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Re: PC: RE: warning - Consider the other side

In a message dated 10/18/2001 7:45:46 PM Pacific Daylight Time, 
stuebben -AT- flash.net writes:

> >  Also, for any of you rail fans that go on CSX property to watch or
>  >  photograph trains. Be very careful, a special notice has been issued
>  >  that any unauthorized personal will be removed and prosecuted for
>  >  trespassing.

>  "With things the way they are nowadays, it's understandable."
>  No, it's not, unless you call paranoia understandable.  I doubt many
>  terrorists would sit trackside with a camera, in broad daylight, for hours.

I think my credentials as a railfan are good enough to be allowed to throw my 
two cents in; I've spent many hours trackside - going back some 30 years to 
being a teenager (including hanging out by the PC)(see, I've managed to stay 
on topic!).  

I'm certainly sympathic to the railfan point of view.  Yet, at the risk of 
being flamed, I must also respectfully suggest that the old arguments about 
access, as exemplified in the CP newsletter article, must be re-examined in 
light of our current situation.  Note that article appeared in June.  In June 
we were all blissfully ignorant of how any loopholes in our homeland security 
might be exploited in the most inhuman ways.  

Sadly, we are no longer living in that era.  I wish we were, and we could 
endlessly continue to debate things like the RRs' liability concerns or 
heavy-handed approaches, versus, say, promoting the love of railroading among 
today's young, or engaging in a harmless hobby.  But right now there are 
other considerations, which are as serious as they come.   Since we obviously 
cannot predict how and where the next attack will occur, in my view we would 
all be inexcusably negligent not to do and/or encourage all in our power to 
control access to our transportation systems and other infrastructure.  We 
should all be coming together in the "war effort" (to use the W.W.II term), 
and fully support those people working extra long hours day after day trying 
their best to protect us all.

Sure, as railfans WE know that WE are legitimate, law-abiding people, and 
that we pose no threat.  WE know we've been sitting there for hours doing 
nothing dangerous.  The RR Police don't - they are not mind-readers.  The RR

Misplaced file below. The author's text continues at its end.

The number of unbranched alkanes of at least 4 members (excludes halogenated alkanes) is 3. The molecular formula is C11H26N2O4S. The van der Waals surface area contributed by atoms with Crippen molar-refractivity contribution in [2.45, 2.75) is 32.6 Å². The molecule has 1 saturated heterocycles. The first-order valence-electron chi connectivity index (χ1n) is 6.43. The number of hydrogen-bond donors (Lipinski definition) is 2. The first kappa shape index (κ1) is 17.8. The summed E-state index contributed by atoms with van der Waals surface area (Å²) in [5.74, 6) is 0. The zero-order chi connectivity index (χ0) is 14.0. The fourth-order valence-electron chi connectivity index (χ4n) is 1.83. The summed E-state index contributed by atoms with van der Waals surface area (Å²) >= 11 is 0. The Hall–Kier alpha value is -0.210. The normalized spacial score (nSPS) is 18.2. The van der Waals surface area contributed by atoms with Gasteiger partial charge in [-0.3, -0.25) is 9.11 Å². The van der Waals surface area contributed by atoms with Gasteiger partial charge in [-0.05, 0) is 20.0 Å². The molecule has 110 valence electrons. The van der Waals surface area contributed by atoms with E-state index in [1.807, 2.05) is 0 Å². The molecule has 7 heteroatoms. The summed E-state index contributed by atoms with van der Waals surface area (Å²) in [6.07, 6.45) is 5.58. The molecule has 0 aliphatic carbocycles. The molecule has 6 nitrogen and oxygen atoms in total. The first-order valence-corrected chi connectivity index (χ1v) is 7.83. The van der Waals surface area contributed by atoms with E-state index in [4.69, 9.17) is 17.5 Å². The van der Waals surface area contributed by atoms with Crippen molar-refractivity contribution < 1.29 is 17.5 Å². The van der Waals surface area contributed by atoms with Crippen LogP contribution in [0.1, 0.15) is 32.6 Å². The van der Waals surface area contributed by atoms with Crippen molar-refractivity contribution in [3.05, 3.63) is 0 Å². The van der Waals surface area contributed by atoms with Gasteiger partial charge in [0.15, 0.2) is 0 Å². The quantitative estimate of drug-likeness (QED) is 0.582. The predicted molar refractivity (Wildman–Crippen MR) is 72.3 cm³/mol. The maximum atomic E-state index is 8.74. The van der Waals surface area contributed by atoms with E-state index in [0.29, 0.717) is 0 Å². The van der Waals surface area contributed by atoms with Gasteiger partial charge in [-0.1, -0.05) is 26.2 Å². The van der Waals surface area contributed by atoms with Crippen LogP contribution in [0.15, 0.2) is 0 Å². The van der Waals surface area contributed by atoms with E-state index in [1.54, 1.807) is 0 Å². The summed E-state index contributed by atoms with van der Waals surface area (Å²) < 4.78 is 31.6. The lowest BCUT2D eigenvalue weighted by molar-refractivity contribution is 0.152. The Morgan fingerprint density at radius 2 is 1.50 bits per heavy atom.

Police (who are spread very thin), unless they personally know you,  DON'T  
know your true purpose (and should not have to be tied up right now having to 
spend time verifying that your purpose is fully legitimate).   

I know what I am saying may not be popular with everyone, but let's look at 
things as a law enforcement person might.  Put yourself in those shoes, 
charged with protecting the railroad, its passengers, employees, bridges, 
tunnels, important military cargo, etc., in today's situation.    What might 
cross your mind as you discovered someone you didn't know with a camera 
trackside?  What is he doing there?  Is he a threat or not?  Does he have a 
weapon or explosive in addition to that camera?   Is he some sort of advance 
spotter, perhaps equipped with a radio or cell phone in communication with a 
bad guy down the way?   How long has he been there?  The only way to know 
these answers is to check him out.  

To make your job harder still, in today's climate, should you rely solely on 
the answers he gives, or should you spend more time trying to independently 
verify that what he says is true?   For example, if he says the yardmaster 
said it was OK for him to be there, should you simply take him at his word, 
leave him there, and drive away?

Other security considerations might also come to your mind.  How did he get 
in there in the first place?  Even if HE's OK, if he was able to get in 
there, so can an evildoer with track tools, a bomb, rifle, grenade, shoulder 
missile, or whatever.   Given that, I'd sure be a lot more comfortable 
knowing that we have things set up so that no-one who doesn't work could be 
hanging out.  Period.  Less worries. 

Maybe you find the person only has a camera.  Would that end your concern?  
Is he waiting there to snap a souvenir photo when the sabotage, that he 
earlier rigged up, happens?  Or, is he there on a reconnaissance mission in 
preparation for a future attack.  How long would it take to determine, with 
absolute certainty, why he was really there?  

Consider this.  There was a story in one of the New York newspapers on 9/12 
or 13 about an incident that had happened in NY City, (in June, as it 
happens) when a person was stopped while walking around outside two adjacent 
federal buildings, taking pictures.  Yes, New York has always been a tourist 
destination and people often take pictures in Manhattan.  Nonetheless, he was 
questioned by law enforcement people, his identification was copied, his film 
was confiscated, and he was released.  Guess what comes next.  According the 
published report, when the film was processed a few days later, they found 
close-up photos of the security and access features of the federal buildings 
and the nearby federal courthouses. And - get this - his identification was 
discovered to be fictitious, down to the nonexistent address.  Try to go find 
him now!

In an environment like that, would anyone suggest that law enforcement shrug 
off a guy taking pictures in the vicinity of anything that could be a target?

Just my two cents.

Ned Schwartz

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